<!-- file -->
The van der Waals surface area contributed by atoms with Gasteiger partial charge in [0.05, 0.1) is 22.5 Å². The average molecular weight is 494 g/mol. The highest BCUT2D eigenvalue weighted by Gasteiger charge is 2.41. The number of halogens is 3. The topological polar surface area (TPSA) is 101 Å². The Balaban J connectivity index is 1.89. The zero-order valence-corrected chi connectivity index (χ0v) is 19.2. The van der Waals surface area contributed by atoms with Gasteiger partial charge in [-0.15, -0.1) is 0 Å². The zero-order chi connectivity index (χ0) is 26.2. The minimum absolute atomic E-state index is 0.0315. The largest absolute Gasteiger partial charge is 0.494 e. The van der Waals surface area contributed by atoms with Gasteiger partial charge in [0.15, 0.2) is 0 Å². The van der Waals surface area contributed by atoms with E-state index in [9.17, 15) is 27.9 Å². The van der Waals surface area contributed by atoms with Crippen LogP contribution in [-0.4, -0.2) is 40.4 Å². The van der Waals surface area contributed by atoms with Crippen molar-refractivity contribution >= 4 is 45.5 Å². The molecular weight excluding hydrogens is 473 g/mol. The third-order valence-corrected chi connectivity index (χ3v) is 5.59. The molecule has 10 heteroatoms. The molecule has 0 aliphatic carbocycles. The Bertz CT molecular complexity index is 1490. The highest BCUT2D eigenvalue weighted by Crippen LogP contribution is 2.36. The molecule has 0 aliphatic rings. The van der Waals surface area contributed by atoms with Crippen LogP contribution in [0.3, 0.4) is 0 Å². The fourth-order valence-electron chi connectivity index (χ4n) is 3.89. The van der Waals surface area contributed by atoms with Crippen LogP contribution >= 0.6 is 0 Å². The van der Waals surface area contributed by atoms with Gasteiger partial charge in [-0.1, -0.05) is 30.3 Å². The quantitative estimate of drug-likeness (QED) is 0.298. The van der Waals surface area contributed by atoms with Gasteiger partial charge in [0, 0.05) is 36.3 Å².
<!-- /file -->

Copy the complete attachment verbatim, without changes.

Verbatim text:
The van der Waals surface area contributed by atoms with Gasteiger partial charge in [0.05, 0.1) is 22.5 Å². The average molecular weight is 494 g/mol. The highest BCUT2D eigenvalue weighted by Gasteiger charge is 2.41. The number of halogens is 3. The topological polar surface area (TPSA) is 101 Å². The Balaban J connectivity index is 1.89. The zero-order valence-corrected chi connectivity index (χ0v) is 19.2. The van der Waals surface area contributed by atoms with Gasteiger partial charge in [-0.15, -0.1) is 0 Å². The zero-order chi connectivity index (χ0) is 26.2. The minimum absolute atomic E-state index is 0.0315. The largest absolute Gasteiger partial charge is 0.494 e. The van der Waals surface area contributed by atoms with Gasteiger partial charge in [0.15, 0.2) is 0 Å². The van der Waals surface area contributed by atoms with E-state index in [9.17, 15) is 27.9 Å². The van der Waals surface area contributed by atoms with Crippen LogP contribution in [-0.4, -0.2) is 40.4 Å². The van der Waals surface area contributed by atoms with Crippen molar-refractivity contribution >= 4 is 45.5 Å². The molecular weight excluding hydrogens is 473 g/mol. The third-order valence-corrected chi connectivity index (χ3v) is 5.59. The molecule has 10 heteroatoms. The molecule has 0 aliphatic carbocycles. The Bertz CT molecular complexity index is 1490. The highest BCUT2D eigenvalue weighted by Crippen LogP contribution is 2.36. The molecule has 0 aliphatic rings. The van der Waals surface area contributed by atoms with Crippen LogP contribution in [0.3, 0.4) is 0 Å². The fourth-order valence-electron chi connectivity index (χ4n) is 3.89. The van der Waals surface area contributed by atoms with Crippen LogP contribution >= 0.6 is 0 Å². The van der Waals surface area contributed by atoms with Gasteiger partial charge in [-0.1, -0.05) is 30.3 Å². The quantitative estimate of drug-likeness (QED) is 0.298. The van der Waals surface area contributed by atoms with Gasteiger partial charge in [0, 0.05) is 36.3 Å².